• Mike Dominick

I Don't Know the Man!

Peter had reason to be afraid that night by the fire outside the High Priest's house. Jesus had been arrested in the Garden of Gethsemane, and Peter had followed, at a distance.

Those who had arrested Jesus took him to Caiaphas the high priest, where the teachers of the law and the elders had assembled. But Peter followed him at a distance, right up to the courtyard of the high priest. He entered and sat down with the guards to see the outcome. (Matthew 26:57-58 NIV)

His world was falling apart. His Master was on trial before the Sandedrin - the Jewish Ruling Council. His mind was spinning. And then, he was perhaps caught off guard by an accusation:

Now Peter was sitting out in the courtyard, and a servant girl came to him. “You also were with Jesus of Galilee,” she said. (Matthew 26:69 NIV)

And so Peter denied and disowned Jesus that night by the fire. "I don’t know what you’re talking about." But it didn't stop there. Peter moved away from her, picking a spot at the gateway.

Then he went out to the gateway, where another servant girl saw him and said to the people there, “This fellow was with Jesus of Nazareth.” (Matthew 26:71 NIV)

And so Peter denied Jesus again at the gateway. "I don’t know the man!” This time Matthew tells us Peter denied it "with an oath." So he either used the "so help me God" card, or swore at the second servant girl! And still the accusations didn't stop.

After a little while, those standing there went up to Peter and said, “Surely you are one of them; your accent gives you away.” (Matthew 26:73 NIV)

This time Peter is desperate to divert the attention and the accusation.

Then he began to call down curses, and he swore to them, “I don’t know the man!” (Matthew 26:74 NIV)

And then, Peter heard a sound that cut to his soul. A rooster crowed in the darkness of the first morning light. And Peter remembered.

Peter replied, “Even if all fall away on account of you, I never will.”

“Truly I tell you,” Jesus answered, “this very night, before the rooster crows, you will disown me three times.” (Matthew 26:33-34 NIV)

Peter had claimed bravely he would never fall away from Jesus. And Jesus, who knew Peter better than Peter knew himself, predicted three denials before the rooster would crow.

The heat of the moment. Fear and dismay. We can understand how Peter could try to defend himself by claiming not to know Jesus, can't we? However, when I read this story, it is not just compassion that causes me to understand how Peter could do something like this. It is recognition. It is my own experience.

I am Peter and Peter is me. In the heat of the moment, and in fear and defense against rejection or harm, I have denied my Lord. In desperation and self-preservation, I have refused to be identified with Him in the face of criticism or accusation. Identifying with Jesus in the face of the world's power looks very much like an arrest and trial and execution in and around Jerusalem that night. And we have Jesus's own warnings, ringing in our ears.

Everyone will hate you because of me. (Luke 21:17 NIV)

Then He said to them all: “Whoever wants to be my disciple must deny themselves and take up their cross daily and follow me. (Luke 9:23 NIV)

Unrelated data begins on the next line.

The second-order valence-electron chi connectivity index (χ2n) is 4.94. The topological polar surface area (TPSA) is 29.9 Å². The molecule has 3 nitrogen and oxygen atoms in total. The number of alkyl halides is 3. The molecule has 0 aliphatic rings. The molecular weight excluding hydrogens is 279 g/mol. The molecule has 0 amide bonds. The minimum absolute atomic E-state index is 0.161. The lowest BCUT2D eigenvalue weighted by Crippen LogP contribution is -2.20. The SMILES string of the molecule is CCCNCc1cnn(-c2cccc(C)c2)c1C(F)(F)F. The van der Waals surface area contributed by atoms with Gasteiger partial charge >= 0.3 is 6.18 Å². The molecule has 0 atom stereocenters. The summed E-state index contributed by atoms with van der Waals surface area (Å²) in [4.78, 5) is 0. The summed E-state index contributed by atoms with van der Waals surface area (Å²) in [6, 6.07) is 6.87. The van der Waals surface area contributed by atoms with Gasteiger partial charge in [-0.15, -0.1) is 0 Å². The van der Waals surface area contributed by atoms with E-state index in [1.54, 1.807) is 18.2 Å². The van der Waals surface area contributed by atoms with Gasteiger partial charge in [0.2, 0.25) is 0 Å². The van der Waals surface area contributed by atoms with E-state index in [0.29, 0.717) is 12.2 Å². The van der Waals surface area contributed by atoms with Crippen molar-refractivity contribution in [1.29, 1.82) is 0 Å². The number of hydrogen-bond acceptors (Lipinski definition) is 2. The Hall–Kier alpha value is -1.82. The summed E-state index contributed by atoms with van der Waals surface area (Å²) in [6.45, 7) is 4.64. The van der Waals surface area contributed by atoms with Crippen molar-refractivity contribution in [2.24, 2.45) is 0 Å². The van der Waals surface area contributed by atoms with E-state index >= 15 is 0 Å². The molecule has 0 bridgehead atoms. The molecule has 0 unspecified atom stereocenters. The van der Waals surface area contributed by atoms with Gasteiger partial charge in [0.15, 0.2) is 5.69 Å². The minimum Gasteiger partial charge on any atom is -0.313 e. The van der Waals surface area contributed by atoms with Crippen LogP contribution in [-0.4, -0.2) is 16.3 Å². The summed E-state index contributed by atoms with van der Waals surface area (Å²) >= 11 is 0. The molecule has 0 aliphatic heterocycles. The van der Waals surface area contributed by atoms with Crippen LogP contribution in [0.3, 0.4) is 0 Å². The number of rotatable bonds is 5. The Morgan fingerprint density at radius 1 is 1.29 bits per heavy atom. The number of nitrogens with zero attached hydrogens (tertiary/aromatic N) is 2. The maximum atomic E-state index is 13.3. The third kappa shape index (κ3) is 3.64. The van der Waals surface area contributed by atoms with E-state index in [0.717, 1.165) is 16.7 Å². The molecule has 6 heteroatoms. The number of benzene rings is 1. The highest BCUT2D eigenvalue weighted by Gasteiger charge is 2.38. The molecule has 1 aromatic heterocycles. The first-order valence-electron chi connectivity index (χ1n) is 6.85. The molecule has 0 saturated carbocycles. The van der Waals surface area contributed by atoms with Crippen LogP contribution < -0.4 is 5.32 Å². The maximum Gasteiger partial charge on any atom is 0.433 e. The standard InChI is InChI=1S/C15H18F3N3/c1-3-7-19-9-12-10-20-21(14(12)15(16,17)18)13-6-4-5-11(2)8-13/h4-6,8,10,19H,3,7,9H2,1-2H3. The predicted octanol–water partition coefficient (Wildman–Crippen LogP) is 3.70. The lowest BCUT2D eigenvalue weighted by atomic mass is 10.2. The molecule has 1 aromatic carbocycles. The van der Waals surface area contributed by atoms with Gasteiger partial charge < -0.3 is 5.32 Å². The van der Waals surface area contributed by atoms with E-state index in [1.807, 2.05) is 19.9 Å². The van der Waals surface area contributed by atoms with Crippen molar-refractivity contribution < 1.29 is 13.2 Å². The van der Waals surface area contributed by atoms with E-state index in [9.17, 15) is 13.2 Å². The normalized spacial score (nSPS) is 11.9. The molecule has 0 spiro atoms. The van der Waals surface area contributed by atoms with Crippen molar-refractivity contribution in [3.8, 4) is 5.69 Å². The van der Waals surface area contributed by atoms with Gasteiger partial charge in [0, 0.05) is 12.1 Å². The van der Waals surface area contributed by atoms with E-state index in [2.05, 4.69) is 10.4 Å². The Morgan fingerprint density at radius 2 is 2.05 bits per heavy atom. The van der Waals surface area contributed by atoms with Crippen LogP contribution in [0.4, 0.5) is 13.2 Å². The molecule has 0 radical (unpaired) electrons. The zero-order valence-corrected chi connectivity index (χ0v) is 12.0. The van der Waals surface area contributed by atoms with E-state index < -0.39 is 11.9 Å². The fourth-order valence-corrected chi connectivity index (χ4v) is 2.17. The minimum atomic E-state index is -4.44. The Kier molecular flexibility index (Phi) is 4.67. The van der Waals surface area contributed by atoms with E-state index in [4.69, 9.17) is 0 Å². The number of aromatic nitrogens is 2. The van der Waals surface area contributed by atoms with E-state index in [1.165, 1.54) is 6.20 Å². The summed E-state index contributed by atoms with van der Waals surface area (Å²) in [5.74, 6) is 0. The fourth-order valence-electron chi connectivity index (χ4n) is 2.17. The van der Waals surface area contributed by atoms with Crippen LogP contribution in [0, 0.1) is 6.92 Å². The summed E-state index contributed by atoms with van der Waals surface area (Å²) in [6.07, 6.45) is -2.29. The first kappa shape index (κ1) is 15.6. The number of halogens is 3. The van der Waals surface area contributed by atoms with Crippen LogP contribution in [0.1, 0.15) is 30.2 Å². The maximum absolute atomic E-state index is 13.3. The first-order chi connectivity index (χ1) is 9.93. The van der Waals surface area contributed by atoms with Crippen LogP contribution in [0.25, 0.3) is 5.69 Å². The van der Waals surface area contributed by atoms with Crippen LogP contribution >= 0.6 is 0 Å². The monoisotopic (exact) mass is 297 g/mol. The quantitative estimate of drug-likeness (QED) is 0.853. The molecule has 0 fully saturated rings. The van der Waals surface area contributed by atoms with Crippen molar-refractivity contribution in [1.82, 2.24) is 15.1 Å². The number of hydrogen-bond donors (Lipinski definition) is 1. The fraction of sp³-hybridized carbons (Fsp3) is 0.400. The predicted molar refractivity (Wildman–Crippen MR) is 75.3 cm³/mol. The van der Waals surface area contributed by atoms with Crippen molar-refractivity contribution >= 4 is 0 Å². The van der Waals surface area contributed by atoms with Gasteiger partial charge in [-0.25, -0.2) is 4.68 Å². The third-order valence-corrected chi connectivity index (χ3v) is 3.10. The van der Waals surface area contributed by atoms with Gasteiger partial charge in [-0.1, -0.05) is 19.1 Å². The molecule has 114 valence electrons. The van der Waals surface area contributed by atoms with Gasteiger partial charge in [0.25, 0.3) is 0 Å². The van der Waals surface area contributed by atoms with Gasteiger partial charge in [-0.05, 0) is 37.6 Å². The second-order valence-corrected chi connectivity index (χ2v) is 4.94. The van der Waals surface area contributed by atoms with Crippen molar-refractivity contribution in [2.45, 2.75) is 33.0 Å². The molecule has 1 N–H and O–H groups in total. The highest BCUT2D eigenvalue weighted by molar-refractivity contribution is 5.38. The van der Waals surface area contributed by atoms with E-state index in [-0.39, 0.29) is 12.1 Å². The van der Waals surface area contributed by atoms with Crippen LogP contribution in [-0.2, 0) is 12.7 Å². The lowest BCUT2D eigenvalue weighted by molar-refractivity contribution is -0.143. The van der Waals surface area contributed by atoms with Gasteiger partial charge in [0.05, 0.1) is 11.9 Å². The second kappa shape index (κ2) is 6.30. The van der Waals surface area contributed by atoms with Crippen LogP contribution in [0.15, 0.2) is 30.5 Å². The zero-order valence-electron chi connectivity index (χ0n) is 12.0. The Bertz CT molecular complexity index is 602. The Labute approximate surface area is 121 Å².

Whenever you are arrested and brought to trial, do not worry beforehand about what to say. Just say whatever is given you at the time, for it is not you speaking, but the Holy Spirit. (Mark 13:11 NIV) Notice Jesus did not say if you are arrested, but whenever you are arrested...

In Peter, we have a glimpse into our own weakness and failure. We could have spoken up for that kid at school who was being bullied, but we were afraid. Or worse, we even joined in the shaming to fit in at the cool kid's table at lunch. Stopping after work for a beer with the guys and telling a few off-color jokes isn't too much of a price to pay to fit in is it?

And then the rooster crows. And then the Spirit whispers to our heart, "What are you doing here? How does this show anyone you love Jesus?" and conviction sets in. Or we have become so practiced at fitting in that conviction does not set in because our conscience is calloused.

The end of the incident is sad and I too have felt the remorse.

And he [Peter] went outside and wept bitterly. (Matthew 26:75b NIV)

But the end of the incident is not the end of the story. Peter received grace. He was forgiven and restored both in his relationship with Jesus and in his calling as an Apostle when Jesus met the disciples at the shore while they were fishing. Jesus had prepared a simple meal of roasted fish.

When they had finished eating, Jesus said to Simon Peter, “Simon son of John, do you love me more than these?”

“Yes, Lord,” he said, “you know that I love you.”

Jesus said, “Feed my lambs.”

Again Jesus said, “Simon son of John, do you love me?”

He answered, “Yes, Lord, you know that I love you.”

Jesus said, “Take care of my sheep.”

The third time he said to him, “Simon son of John, do you love me?”

Peter was hurt because Jesus asked him the third time, “Do you love me?” He said, “Lord, you know all things; you know that I love you.”

Jesus said, “Feed my sheep." (John 21:15-17 NIV)

Three denials. Three questions. Three opportunities to affirm Peter's love for Jesus. He was forgiven and he was redeemed.

Jesus knows our weakness, and He knows our love for Him. He meets our denials with grace and forgiveness and restoration. Peter's story is my story. And I am so glad it is in the Bible. Peter and you and I and every other follower of Jesus Christ have all fallen short of the glory of God - sometimes in weakness, and sometimes intentionally and willfully. And Jesus loves us still. What a Gospel. What a Savior!

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